half-ripened shoots, in sand, under a glass, in
May; sandy peat and fibry loam. Winter
temp., 35 to 45.
M. boa'ria (Boaria). 10. White. Chili. 1822.
Chile'nsis (Chilian). 12. Green, yellow.
May. Chili. 182Q.
octago'nus (eight- an g\e-stemmed) . 6. White.
October. Peru. 1/86.
vei'ticilla'tus (whorled). 6. White. Octo-
ber. Peru. 1823.
MAZE. See Labyrinth.
MA'ZUS. (From mazos, a teat; re-
ferring to the tubercles in the opening
or mouth of the flower. Nat. ord.,
Fig worts [ S cr ophulariace re ] . Linn . ,
1-i-Didynamia %-Angiospermia. Allied
Hardy annuals. Seeds, in hotbed, in March,
seedlings hardened off, and transferred to the
open ground in May.
M. pumi'lio (dwarf). ^. Pale purple. June.
Van Dieman's Land. 1823.
rugo'sus (wrinkly). . Yellow. July. China.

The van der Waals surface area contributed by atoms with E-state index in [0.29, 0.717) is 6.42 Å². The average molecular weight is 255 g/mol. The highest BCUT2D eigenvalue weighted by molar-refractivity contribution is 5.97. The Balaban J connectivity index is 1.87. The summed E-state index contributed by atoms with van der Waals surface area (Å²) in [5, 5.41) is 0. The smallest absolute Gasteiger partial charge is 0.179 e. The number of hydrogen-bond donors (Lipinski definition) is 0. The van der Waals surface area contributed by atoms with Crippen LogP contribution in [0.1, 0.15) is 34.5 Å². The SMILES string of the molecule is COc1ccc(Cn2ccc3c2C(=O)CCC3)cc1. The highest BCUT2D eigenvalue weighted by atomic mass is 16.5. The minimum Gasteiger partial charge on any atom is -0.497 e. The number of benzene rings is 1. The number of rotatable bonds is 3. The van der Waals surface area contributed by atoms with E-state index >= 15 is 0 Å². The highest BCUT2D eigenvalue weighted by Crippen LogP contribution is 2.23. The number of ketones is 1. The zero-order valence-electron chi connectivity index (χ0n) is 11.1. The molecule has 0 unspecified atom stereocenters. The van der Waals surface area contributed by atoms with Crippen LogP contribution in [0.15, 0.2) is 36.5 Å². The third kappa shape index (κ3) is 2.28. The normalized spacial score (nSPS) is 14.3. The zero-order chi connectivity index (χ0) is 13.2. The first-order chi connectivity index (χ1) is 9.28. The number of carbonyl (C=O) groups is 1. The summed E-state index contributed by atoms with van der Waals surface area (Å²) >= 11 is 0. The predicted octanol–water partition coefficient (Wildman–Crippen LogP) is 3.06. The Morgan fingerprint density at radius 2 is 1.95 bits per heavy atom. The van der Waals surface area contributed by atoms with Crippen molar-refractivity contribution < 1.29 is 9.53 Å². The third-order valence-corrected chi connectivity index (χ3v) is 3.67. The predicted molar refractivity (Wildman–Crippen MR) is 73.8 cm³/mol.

MEADOW-SWEET. Spirw'a ulma'ria.
4 Gills .
2 Pints .
34| Cubic Indie's,
1 Pint . containing .
1 Quart 69
1 Gallon 277|
1 Peck 554i
1 Bushel 2218*
1 Sack 5| Cubic Feet
1 Quarter 10
1 Load 5U
A load of timber, unhewn, is 40 cub. ft. A load of 2^-inch plank 240 square feef.
squared, 50 3
1 inch plank GOO sq. ft. tf
1* 400 4
The English statute aero contains
4840 square yards; the Scotch, 5760;
tenantry, 3630. The French arpent is
an English acre and three-fourths of a
the Irish, 7840; the Devonshire, cus- j rood. The Strasbury acre is nearly
ternary, 4000 ; the Cornish, 5700 ; the half an English acre ; the Prussian
Lancashire, 7840 ; the Cheshire and j morgen is not quite three-fourths of an
Staffordshire, 10,240 ; the Wiltshire \ acre.
3 Feet .
40 Poles .
3 Miles .
0!Ji Miles .
L [ 586 ]
30 Acres are 1 Yard of Land.
100 .... 1 Hide of Land.
640 .... 1 Square Mile.
1728 Cubic Inches make ....
of Rough Timber
of Hewn do. .
1 Stack of Wood.
Our market-gardeners, and retailers
of fruit, potatoes, &c., generally vend
their commodities as if the Act of Par-
liament, 5 and 6 Will. IV. c. 63, did
not exist. By this statute selling by
heaped measure is forbidden under a
penalty of not more than 40s. for every